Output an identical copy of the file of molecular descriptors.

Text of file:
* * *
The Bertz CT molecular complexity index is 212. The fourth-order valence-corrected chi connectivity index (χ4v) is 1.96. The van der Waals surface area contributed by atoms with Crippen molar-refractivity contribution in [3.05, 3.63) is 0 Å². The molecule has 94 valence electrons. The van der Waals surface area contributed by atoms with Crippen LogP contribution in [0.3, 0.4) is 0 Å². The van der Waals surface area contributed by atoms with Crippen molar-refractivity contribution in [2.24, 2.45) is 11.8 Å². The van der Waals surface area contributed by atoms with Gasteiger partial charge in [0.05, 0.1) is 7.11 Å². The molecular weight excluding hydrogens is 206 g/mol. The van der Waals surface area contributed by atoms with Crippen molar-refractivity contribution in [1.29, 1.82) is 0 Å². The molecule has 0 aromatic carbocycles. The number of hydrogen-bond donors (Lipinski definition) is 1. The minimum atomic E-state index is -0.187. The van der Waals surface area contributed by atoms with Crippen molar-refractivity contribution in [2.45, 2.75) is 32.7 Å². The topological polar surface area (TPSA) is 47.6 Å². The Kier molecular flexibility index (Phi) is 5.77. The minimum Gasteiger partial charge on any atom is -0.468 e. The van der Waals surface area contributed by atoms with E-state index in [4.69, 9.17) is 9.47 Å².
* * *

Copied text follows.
The Bertz CT molecular complexity index is 212. The fourth-order valence-corrected chi connectivity index (χ4v) is 1.96. The van der Waals surface area contributed by atoms with Crippen molar-refractivity contribution in [3.05, 3.63) is 0 Å². The molecule has 94 valence electrons. The van der Waals surface area contributed by atoms with Crippen LogP contribution in [0.3, 0.4) is 0 Å². The van der Waals surface area contributed by atoms with Crippen molar-refractivity contribution in [2.24, 2.45) is 11.8 Å². The van der Waals surface area contributed by atoms with Gasteiger partial charge in [0.05, 0.1) is 7.11 Å². The molecular weight excluding hydrogens is 206 g/mol. The van der Waals surface area contributed by atoms with Crippen molar-refractivity contribution in [1.29, 1.82) is 0 Å². The molecule has 0 aromatic carbocycles. The number of hydrogen-bond donors (Lipinski definition) is 1. The minimum atomic E-state index is -0.187. The van der Waals surface area contributed by atoms with Crippen molar-refractivity contribution in [2.45, 2.75) is 32.7 Å². The topological polar surface area (TPSA) is 47.6 Å². The Kier molecular flexibility index (Phi) is 5.77. The minimum Gasteiger partial charge on any atom is -0.468 e. The van der Waals surface area contributed by atoms with E-state index in [4.69, 9.17) is 9.47 Å².